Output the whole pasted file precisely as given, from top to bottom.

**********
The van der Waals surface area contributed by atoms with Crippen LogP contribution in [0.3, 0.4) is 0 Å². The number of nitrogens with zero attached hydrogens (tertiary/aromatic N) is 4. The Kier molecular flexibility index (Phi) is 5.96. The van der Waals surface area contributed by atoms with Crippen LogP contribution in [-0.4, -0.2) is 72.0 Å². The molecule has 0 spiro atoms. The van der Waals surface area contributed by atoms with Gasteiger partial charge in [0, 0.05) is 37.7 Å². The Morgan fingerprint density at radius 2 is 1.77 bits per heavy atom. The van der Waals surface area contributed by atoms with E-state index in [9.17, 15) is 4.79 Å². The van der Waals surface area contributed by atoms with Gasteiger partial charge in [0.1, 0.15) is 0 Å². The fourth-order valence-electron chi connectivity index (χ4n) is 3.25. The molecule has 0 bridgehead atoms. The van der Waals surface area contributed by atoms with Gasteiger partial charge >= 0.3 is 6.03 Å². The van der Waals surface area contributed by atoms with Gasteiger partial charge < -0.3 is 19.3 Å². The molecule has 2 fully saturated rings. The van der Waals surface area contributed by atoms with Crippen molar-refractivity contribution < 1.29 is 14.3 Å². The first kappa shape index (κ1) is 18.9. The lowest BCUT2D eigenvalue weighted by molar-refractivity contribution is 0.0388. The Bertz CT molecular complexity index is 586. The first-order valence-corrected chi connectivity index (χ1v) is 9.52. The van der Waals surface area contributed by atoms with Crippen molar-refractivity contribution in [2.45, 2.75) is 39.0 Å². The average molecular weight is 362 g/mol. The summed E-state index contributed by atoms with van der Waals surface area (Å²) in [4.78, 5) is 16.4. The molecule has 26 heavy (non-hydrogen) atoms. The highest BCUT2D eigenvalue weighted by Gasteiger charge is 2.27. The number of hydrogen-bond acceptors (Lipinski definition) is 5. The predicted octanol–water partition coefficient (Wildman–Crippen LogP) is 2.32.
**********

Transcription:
The van der Waals surface area contributed by atoms with Crippen LogP contribution in [0.3, 0.4) is 0 Å². The number of nitrogens with zero attached hydrogens (tertiary/aromatic N) is 4. The Kier molecular flexibility index (Phi) is 5.96. The van der Waals surface area contributed by atoms with Crippen LogP contribution in [-0.4, -0.2) is 72.0 Å². The molecule has 0 spiro atoms. The van der Waals surface area contributed by atoms with Gasteiger partial charge in [0, 0.05) is 37.7 Å². The Morgan fingerprint density at radius 2 is 1.77 bits per heavy atom. The van der Waals surface area contributed by atoms with E-state index in [9.17, 15) is 4.79 Å². The van der Waals surface area contributed by atoms with Gasteiger partial charge in [0.1, 0.15) is 0 Å². The fourth-order valence-electron chi connectivity index (χ4n) is 3.25. The molecule has 0 bridgehead atoms. The van der Waals surface area contributed by atoms with Gasteiger partial charge >= 0.3 is 6.03 Å². The van der Waals surface area contributed by atoms with Gasteiger partial charge < -0.3 is 19.3 Å². The molecule has 2 fully saturated rings. The van der Waals surface area contributed by atoms with Crippen molar-refractivity contribution < 1.29 is 14.3 Å². The first kappa shape index (κ1) is 18.9. The lowest BCUT2D eigenvalue weighted by molar-refractivity contribution is 0.0388. The Bertz CT molecular complexity index is 586. The first-order valence-corrected chi connectivity index (χ1v) is 9.52. The van der Waals surface area contributed by atoms with Crippen molar-refractivity contribution in [2.45, 2.75) is 39.0 Å². The average molecular weight is 362 g/mol. The summed E-state index contributed by atoms with van der Waals surface area (Å²) in [4.78, 5) is 16.4. The molecule has 26 heavy (non-hydrogen) atoms. The highest BCUT2D eigenvalue weighted by Gasteiger charge is 2.27. The number of hydrogen-bond acceptors (Lipinski definition) is 5. The predicted octanol–water partition coefficient (Wildman–Crippen LogP) is 2.32.